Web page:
Traversing the DOM with JavaScript

A good JavaScript developer needs to know how to traverse the DOM—it’s the act of selecting an element from another element.

But why do we need to learn to traverse the DOM? Isn’t document.querySelector enough for most of our needs?

In this article, I’m going to show you why traversing is better that document.querySelector, and how to traverse like a pro. So sit back, relax, and enjoy the article!

Before we move on, note that this article is a sample lesson from Learn JavaScript—a course I built to help you learn JavaScript once and for all (even if you tried and failed previously). You can find out more about Learn JavaScript through this link.

Why we traverse

Let’s say you want to go to your neighbor’s house. What’s the fastest and most efficient way to get there?

  1. Move from your house to their house (since you already know their address)
  2. Lookup their address on Google maps, then walk according to the directions Google gives you.

If you move directly from your house to their house, you’re doing the equivalent of traversing the DOM—selecting one element from a neighboring element.

If you lookup their address on Google, you’re doing the equivalent of document.querySelector to find elements.

Can you guess which method is more efficient?

<div class="neighborhood">
  <div class="your-house">😎</div>
  <div class="neighbor-house">🎉</div>
</div>

You probably know the answer—it’s always easier to move from an element to another (compared do doing a full search). That’s why we traverse the DOM.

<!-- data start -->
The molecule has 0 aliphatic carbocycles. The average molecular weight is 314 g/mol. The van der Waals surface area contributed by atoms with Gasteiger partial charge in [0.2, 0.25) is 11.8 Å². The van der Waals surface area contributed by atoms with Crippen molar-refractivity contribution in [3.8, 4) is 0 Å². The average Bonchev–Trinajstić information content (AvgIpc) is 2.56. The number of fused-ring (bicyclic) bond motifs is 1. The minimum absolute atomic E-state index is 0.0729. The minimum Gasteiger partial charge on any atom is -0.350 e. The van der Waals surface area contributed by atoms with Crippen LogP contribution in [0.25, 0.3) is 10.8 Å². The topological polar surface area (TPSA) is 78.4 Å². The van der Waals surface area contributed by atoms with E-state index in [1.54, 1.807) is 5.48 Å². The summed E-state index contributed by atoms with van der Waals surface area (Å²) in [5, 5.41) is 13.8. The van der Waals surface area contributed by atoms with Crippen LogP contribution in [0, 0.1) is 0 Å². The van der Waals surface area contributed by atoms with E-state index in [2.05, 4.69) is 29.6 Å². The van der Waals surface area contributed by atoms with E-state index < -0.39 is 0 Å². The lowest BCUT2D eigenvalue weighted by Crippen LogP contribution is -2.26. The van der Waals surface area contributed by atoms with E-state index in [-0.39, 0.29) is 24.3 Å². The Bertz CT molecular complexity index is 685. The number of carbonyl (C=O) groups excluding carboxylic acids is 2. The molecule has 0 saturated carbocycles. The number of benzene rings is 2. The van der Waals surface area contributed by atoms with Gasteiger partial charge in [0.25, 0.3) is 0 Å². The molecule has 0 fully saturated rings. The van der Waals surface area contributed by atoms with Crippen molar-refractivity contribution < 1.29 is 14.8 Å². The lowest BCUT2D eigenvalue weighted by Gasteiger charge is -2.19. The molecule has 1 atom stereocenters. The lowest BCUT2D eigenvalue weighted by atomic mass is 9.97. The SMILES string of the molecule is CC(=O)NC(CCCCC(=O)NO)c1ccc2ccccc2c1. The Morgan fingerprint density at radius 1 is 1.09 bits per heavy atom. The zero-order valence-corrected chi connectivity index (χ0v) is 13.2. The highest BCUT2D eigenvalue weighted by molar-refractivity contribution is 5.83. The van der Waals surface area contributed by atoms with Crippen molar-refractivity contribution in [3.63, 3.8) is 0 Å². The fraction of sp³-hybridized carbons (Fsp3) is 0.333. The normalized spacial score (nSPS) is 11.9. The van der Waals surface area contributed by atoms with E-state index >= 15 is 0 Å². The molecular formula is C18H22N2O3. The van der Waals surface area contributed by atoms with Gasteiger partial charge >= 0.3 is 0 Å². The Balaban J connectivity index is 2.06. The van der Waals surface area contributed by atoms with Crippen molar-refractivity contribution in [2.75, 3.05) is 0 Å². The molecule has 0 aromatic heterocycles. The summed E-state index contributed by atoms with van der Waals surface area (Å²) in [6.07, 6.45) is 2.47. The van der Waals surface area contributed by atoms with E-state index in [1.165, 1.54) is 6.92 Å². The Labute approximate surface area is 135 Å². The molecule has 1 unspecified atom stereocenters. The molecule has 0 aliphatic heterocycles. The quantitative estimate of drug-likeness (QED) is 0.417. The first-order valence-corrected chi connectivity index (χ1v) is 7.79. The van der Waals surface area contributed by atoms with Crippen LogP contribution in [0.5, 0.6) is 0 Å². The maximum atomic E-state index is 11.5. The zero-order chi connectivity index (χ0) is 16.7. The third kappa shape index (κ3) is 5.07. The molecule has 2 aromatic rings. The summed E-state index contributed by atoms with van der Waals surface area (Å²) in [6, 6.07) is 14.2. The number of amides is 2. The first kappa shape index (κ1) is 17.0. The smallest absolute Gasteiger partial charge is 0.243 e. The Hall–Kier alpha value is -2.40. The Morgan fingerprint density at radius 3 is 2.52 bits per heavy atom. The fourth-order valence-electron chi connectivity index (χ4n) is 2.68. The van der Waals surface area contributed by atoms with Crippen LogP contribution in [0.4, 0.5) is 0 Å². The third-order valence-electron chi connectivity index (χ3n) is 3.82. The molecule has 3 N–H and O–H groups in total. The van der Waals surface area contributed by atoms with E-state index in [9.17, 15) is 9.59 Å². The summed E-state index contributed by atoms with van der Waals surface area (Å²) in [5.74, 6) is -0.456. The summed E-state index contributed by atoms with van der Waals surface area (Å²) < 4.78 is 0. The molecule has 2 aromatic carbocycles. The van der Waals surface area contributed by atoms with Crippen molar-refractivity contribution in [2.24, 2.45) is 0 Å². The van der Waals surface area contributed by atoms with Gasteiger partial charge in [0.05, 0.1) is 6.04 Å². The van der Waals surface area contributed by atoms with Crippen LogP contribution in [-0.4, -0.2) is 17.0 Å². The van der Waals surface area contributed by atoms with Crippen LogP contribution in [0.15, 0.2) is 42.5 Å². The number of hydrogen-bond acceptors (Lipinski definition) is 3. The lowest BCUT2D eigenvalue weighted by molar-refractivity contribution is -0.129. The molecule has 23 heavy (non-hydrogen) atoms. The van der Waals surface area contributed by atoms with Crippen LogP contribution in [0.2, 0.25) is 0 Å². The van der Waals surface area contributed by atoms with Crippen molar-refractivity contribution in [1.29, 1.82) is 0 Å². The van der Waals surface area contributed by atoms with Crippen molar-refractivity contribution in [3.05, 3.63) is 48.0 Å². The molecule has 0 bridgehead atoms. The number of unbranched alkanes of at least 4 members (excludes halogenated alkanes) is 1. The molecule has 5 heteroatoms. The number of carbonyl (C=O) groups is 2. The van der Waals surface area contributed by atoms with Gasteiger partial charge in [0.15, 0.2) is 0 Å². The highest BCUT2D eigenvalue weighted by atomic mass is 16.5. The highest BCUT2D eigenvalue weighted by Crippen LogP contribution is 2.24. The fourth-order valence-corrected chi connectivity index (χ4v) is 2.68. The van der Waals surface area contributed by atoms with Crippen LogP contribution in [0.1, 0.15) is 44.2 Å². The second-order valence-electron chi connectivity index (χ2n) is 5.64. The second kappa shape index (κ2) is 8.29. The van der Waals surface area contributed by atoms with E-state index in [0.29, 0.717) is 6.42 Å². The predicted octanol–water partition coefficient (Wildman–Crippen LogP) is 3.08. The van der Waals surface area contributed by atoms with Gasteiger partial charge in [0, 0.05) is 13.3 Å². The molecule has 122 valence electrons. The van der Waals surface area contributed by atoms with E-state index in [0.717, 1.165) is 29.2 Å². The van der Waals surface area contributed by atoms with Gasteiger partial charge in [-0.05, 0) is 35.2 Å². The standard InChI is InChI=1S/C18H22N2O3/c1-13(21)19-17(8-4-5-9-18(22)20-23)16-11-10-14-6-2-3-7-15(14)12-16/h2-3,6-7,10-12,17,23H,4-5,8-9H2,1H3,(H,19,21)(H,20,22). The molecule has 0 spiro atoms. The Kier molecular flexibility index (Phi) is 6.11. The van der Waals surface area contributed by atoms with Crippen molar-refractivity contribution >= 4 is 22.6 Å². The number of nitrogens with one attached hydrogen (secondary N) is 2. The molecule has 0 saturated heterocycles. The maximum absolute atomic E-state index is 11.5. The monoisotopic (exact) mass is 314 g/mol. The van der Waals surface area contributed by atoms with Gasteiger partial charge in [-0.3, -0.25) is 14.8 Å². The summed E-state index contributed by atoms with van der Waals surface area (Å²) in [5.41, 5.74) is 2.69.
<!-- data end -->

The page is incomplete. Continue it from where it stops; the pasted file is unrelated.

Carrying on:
You can traverse in three directions:

  1. Downwards
  2. Sideways
  3. Upwards

(Note: there’s a second reason—it’s more reliable—but that’s an advanced topic for another day.)

Traversing downwards

There are two methods to traverse downwards:

  1. querySelector or querySelectorAll
  2. children

querySelector or querySelectorAll

To traverse downwards from a specific element, you can use element.querySelector or element.querySelectorAll.

If we put element.querySelector into the house analogy, we search for a specific room in your house. It’s faster than searching for the same room from outer space (the document).

<div class="component">
  <h2 class="component__title">Component title</h2>
</div>
const component = document.querySelector('.component')
const title = component.querySelector('.component__title')

console.log(title) // <h2 class="component__title"> ... </h2>

children

children is a property that lets you select direct descendants (elements that are immediately nested in another element). It returns a HTML Collection that updates when children elements are changed.

<ul class="list">
  <li><a href="#">Link 1</a></li>
  <li><a href="#">Link 2</a></li>
  <li><a href="#">Link 3</a></li>
  <li><a href="#">Link 4</a></li>
  <li><a href="#">Link 5</a></li>
</ul>
const list = document.querySelector('.list')
const listItems = list.children

console.log(listItems)
Selecting all list items with the children property
Selecting all list items with the children property

A HTML Collection is similar to a NodeList (that querySelectorAll returns). There are subtle differences that don’t really matter for the context of this article.

What matters is—a HTML collection is an array-like object. If you want to loop over it with Array.prototype.forEach, you need to convert it into an array with Array.from first.

const array = Array.from(HTMLCollection)
array.forEach(el => { /* do whatever you want */})

Selecting a specific child